Love was born at Christmas;
Stars and Angels gave the sign."
~Christina Rossetti

Wishing all
a Divinely Lovely Christmas!


(Postcard courtesy of The Graphics Fairy)

Saturday, December 19, 2009

Gifts That Give Back!

Give a Gift for a Cause!

The Huffington Post is calling attention to their
Created by the HuffPost Impact Team and Causecast,
you can give a gift to those in need
in the name of a loved one.


Gifts Under $25:
$10: Give a mosquito net to help protect from Malaria.
$14: School supplies for a former child slave in Ghana.
$20: Give clean water to one individual.
And more!

Gifts $25-$50:
$25: Stuffed toy for a hospitalized child.
$25: USO Care Package for a U.S. Soldier.
$30: Solar Cooker for a Refugee woman from Darfur.
$30: Soccer ball for an impoverished child.
$35: Scholarship for Ugandan University Student.
$40: Pre-paid phone card for an American Soldier abroad.
$50: Provide US schools with up-to-date software!
And more!


Gifts over $50:
$65: Educate a girl for one year.
$75: Send a child to school in Africa.
$87: A Bicycle for a refugee.
$94: Specialized education for a former child slave in India.
$100: Clean water for a family.
$100: Stock a library in the US.
$128: Seeds, tools and fertilizer for a school in Afghanistan.

If you need any further reason to give for a cause,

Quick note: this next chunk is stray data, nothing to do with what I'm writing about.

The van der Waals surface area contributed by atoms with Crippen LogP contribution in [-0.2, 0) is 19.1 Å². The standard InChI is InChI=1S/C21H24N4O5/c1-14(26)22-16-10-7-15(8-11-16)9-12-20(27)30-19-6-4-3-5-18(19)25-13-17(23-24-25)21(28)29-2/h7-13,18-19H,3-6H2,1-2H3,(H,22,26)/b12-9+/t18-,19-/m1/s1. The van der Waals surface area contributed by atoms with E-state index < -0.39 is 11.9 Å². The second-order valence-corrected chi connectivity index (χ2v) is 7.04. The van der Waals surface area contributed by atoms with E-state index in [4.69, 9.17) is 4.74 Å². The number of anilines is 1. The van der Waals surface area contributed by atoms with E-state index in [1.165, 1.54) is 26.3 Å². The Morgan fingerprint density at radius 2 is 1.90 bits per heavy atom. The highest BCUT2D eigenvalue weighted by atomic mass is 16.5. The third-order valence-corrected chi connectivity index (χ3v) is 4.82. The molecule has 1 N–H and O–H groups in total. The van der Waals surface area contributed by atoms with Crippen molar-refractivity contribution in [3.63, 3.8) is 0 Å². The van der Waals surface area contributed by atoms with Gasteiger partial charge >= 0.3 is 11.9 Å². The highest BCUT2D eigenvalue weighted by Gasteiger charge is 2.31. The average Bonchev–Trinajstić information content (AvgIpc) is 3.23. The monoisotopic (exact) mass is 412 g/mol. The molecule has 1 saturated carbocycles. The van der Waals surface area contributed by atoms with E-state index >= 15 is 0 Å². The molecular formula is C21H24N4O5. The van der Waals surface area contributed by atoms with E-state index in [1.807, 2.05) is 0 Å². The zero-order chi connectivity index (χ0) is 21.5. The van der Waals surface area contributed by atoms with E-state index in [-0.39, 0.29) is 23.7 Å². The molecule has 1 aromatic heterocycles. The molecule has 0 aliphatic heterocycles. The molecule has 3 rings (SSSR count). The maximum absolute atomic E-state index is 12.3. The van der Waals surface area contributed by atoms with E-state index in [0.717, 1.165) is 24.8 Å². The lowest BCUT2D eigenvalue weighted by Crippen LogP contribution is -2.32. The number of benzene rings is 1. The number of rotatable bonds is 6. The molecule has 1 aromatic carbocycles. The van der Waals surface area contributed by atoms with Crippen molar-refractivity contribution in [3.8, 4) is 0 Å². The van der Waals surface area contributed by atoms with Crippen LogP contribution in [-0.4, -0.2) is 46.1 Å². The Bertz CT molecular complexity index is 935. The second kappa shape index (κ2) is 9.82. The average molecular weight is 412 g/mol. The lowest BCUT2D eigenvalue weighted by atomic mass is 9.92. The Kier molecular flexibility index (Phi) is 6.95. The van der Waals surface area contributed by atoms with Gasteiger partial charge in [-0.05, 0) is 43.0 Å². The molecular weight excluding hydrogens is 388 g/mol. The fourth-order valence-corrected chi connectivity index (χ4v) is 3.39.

all gift donations are tax deductible!

Give Aunt Gertie a card with the unforgettable message
that, in her name, $20 went to give a child clean water.
Or $100 for an entire family!
Go to the link above to Give for Christmas!


(Photo courtesy of PDPhoto.org)

Tuesday, December 15, 2009

Travelin' Tuesday~Vatican City, Rome

Welcome to Vatican City, Rome!



Being the month of the Holiest of Holidays
(and having a request for more Italy on Travelin' Tuesdays),
today we are visiting the Vatican.

the Vatican held a conference earlier this year,
inviting priests and bishops from 82 countries for the purpose
of studying and determining the challenges to evangelization
by the Internet's evolution in digital media.

Namely, ways to reach the world's youth through
social networks like Facebook, YouTube and Twitter!

Under the direction of a communication sciences professor
at Milan's Catholic University, bishops and priests
from countries all over the world
surfed the net, reflecting on
"the anthropological implications of these new realities".


The Pope on Twitter? I'd follow that! And I'm not even on Twitter. Yet!

Could be a whole new look inside a previously untouchable world.


(To send the Pope a virtual Christmas card this season, go to Pope2you.net.)

(Photographs copyright: Kirsten Steen)

Monday, December 14, 2009

Monday is 'Missing Paris Day'~Chinon

Another in the Traveling Doorway series! This one from Chinon, France.
Looks like the portal to a Secret Garden, don't you think?
Doors give me that mini-awe feeling, like the Muse is knocking on...
well, that would be too punny. She does have a sense of humor, doesn't she!

Mine tends to whisper in my ear, telling me all the things I need to hear:
She tells me that I am good, whole; that I can inspire that awe feeling with my writing.

But it seems to me that when pen gets to paper and push to prose,
My Muse has left the building.
She inspires, teases and then hides, as if to say,
"Go ahead. See if you can do it without me! See if you really NEED me!"